Corporate Governance and Disclosure
Why should investors care about corporate governance in emerging markets?
What can investors do to promote stronger corporate governance?
Emerging markets companies differ from those in developed countries because of the context in which they operate. Instability in government institutions and less strict regulations mean that EM companies are often less democratic and transparent in their ownership and management. Differing norms and lack of oversight can present new risks and challenges for investors seeking maximal returns and efficient use of their resources.
Investor Guide To Climate Institutions
Climate change has emerged as one of the most critical risks facing investors. Although historically many investors in emerging markets (EM) have not focused on this issue, climate risk is arguably more important in EM, where the transition to a low carbon economy consistent with the goals of the Paris Agreement is likely to present major challenges. Likewise, as we discussed in a recent report, many EMs are both highly exposed to physical climate risks and, in many cases, less prepared for these effects.
Investors looking to assess climate risk have the benefit of a wide range of global institutions that have emerged in recent decades to assist governments, companies, investors and citizens in grappling with issues around climate change.
Physical Climate Risk in EM
We address physical climate change risk from the perspective of emerging markets investors. Climate change affects many countries. However emerging markets are both more vulnerable to climate-related hazards and less prepared to cope with their effects. The risks associated with climate change do not appear to be reflected in valuations of most financial markets.
Climate risk indices suggest that Nigeria, Pakistan, India and Philippines are particularly vulnerable to physical climate risk, among the major EM and frontier markets. Poland, Chile, Brazil and Russia appear relatively less vulnerable.
This brief is the first in our Carbon Transition Initiative, a series of 12 webinars on the impact of climate change and carbon transition on emerging markets. It accompanies our webinar on the topic in January 2021.
Energy and Metals & Mining Transparency
Why should investors care about transparency in the energy and metals & mining industries?
Many resource-rich countries suffer from corruption, conflict, and under-development. Increased disclosure of information on payments made between natural resource companies and host governments can reduce risk premiums on financial assets, improve sovereign and corporate governance, reduce corruption, and help alleviate poverty by improving public service delivery. The Cardin-Lugar Energy Security Through Transparency (ESTT) provision of the Dodd-Frank Wall Street Reform Act requires SEC-registered companies to annually disclose this information on a country- and project-level basis.
Why Should Investors Care About Fiscal Transparency?
Despite improved standards on fiscal openness, poor government fiscal transparency- particularly in emerging markets- makes governments increasingly prone to fiscal risk. Conversely, empirical evidence has demonstrated a positive correlation between the degree of fiscal transparency and market perceptions of fiscal solvency. The positive outcomes associated with fiscal openness include: improved government fiscal sustainability, greater macroeconomic stability, more informed policy-making, better public service delivery, decreased corruption, reduced poverty, and increased government legitimacy. From an investment perspective, the degree of fiscal transparency that exists in a country’s budget is a strong predictor of that country’s fiscal credibility and performance.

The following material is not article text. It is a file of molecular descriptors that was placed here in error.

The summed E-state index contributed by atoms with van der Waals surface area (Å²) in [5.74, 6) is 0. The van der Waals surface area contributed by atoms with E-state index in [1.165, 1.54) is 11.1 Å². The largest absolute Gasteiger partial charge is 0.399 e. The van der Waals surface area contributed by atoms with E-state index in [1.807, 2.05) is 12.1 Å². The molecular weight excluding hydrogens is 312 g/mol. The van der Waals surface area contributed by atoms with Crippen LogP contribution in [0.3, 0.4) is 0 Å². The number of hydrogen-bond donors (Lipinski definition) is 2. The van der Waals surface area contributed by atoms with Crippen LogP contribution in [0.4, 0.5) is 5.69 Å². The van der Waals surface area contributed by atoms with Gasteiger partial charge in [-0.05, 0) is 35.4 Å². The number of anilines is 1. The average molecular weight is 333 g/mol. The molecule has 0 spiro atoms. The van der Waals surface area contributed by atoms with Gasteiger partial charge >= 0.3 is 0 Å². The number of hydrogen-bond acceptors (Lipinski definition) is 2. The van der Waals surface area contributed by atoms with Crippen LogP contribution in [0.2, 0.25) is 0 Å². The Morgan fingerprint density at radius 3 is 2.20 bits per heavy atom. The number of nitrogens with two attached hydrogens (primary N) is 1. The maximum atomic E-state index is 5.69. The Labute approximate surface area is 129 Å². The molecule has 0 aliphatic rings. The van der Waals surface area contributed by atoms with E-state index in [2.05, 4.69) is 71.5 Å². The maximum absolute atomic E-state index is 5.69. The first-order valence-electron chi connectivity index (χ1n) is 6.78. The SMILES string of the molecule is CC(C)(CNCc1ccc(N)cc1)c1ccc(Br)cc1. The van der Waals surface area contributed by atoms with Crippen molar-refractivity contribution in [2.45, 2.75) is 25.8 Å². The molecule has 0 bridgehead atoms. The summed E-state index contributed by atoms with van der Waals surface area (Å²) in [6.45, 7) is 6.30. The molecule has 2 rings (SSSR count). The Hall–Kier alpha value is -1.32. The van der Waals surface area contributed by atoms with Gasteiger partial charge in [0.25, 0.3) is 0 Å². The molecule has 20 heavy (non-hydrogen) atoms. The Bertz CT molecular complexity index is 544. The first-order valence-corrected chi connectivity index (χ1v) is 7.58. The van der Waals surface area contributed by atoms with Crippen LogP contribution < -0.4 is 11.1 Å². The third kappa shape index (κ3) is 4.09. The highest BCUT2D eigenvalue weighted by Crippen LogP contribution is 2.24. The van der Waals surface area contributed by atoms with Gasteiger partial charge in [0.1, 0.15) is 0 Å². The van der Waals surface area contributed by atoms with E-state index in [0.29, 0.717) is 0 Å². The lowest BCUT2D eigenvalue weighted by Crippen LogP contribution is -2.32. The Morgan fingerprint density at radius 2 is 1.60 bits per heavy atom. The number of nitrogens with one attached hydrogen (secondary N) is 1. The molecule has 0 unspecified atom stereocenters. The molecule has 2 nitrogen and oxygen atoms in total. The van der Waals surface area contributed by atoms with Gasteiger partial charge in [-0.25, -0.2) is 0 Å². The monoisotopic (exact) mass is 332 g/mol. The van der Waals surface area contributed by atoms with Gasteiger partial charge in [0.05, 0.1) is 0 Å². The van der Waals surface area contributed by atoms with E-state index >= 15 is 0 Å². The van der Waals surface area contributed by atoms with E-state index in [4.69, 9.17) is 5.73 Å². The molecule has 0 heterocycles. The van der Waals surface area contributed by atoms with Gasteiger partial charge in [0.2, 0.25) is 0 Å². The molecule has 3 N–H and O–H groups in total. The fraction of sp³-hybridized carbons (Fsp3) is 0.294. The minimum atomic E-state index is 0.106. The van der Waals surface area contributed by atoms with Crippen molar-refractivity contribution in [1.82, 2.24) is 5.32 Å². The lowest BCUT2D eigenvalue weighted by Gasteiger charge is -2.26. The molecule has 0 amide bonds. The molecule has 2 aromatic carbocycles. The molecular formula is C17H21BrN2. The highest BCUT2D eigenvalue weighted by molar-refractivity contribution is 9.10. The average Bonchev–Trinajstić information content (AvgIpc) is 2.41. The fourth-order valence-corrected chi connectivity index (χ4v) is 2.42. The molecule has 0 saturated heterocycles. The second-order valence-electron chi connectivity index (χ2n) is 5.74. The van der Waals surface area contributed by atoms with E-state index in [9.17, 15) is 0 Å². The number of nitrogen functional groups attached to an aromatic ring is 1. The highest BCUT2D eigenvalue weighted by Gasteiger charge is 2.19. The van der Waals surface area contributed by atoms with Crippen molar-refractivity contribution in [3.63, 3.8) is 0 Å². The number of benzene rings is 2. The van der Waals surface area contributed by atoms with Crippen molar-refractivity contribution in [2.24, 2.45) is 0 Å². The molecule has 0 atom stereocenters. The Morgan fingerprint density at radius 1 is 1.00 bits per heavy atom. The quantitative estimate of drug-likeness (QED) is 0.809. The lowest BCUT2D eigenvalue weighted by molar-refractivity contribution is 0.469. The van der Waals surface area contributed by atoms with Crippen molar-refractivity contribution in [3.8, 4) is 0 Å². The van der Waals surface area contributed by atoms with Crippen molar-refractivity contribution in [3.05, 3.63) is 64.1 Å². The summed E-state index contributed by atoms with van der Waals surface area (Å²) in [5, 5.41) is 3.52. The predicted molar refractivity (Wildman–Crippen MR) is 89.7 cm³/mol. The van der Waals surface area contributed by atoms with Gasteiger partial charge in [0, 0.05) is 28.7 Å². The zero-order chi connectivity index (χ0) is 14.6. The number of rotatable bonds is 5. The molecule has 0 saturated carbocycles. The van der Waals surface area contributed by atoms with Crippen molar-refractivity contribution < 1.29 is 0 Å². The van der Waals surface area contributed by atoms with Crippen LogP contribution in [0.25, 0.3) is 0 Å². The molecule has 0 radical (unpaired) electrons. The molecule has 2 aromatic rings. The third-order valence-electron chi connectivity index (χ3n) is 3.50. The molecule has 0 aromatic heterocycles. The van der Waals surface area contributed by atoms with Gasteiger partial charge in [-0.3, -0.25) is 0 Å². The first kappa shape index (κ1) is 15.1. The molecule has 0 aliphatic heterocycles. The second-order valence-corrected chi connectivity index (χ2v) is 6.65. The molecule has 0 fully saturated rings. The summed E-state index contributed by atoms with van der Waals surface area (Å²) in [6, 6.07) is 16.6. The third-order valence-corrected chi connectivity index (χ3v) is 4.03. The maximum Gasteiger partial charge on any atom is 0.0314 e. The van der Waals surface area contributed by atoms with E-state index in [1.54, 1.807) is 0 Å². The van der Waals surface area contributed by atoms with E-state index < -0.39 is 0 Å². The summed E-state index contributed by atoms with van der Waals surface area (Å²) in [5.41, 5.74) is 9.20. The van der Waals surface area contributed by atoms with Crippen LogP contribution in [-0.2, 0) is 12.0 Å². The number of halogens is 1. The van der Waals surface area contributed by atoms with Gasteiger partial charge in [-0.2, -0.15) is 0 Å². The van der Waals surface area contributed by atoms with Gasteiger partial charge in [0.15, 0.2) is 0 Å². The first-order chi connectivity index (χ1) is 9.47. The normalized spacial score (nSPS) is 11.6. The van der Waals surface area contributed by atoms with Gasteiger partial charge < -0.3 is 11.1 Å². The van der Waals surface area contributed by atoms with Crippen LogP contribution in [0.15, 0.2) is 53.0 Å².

Major tailings accidents in recent years such as at Samarco and Brumadinho in Brazil have awoken investors to risks posed by the long-term storage of mining waste. With an estimated 3500 tailings storage facilities (TSFs) worldwide, and more being built every year, accidents are likely to continue. We provide a primer on tailings risk in emerging markets and assess the new Global Tailings Portal dataset as well as the Responsible Mining Index to identify which countries and companies have the greatest exposure to tailings risk. Chile, Russia, South Africa, Peru, Brazil and Poland are the most exposed EM countries. Top exposed stocks are Vale, Anglogold Ashanti, Evraz, Severstal, Sibanye-Stillwater, Phosagro, Antofagasta and KGHM. We suggest ways investors can assess tailings risk in their portfolios and questions to ask management when engaging on this issue.
Fiscal Governance Briefs
Fiscal Governance Briefs take stock of a country’s fiscal transparency and public financial management. We begin at the central government level, then proceed to other parts of the public sector, including natural resource state-owned companies. All readers have access to the front page of the report. To access the entire report readers will need to become Alliance members.
This brief is part of a series looking into sustainability issues in the corporate sector relevant for emerging markets investors. We give some background on community consent and related issues — such as social license to operate, indigenous rights, FPIC and land tenure -- and summarize key insights from experts including Oxfam, CCSI the Responsible Mining Foundation and others. We also look at specific disclosures on community consent from EM corporates including Anglogold Ashanti, Antofagasta, Grupo Mexico, Norilsk and Petrobras.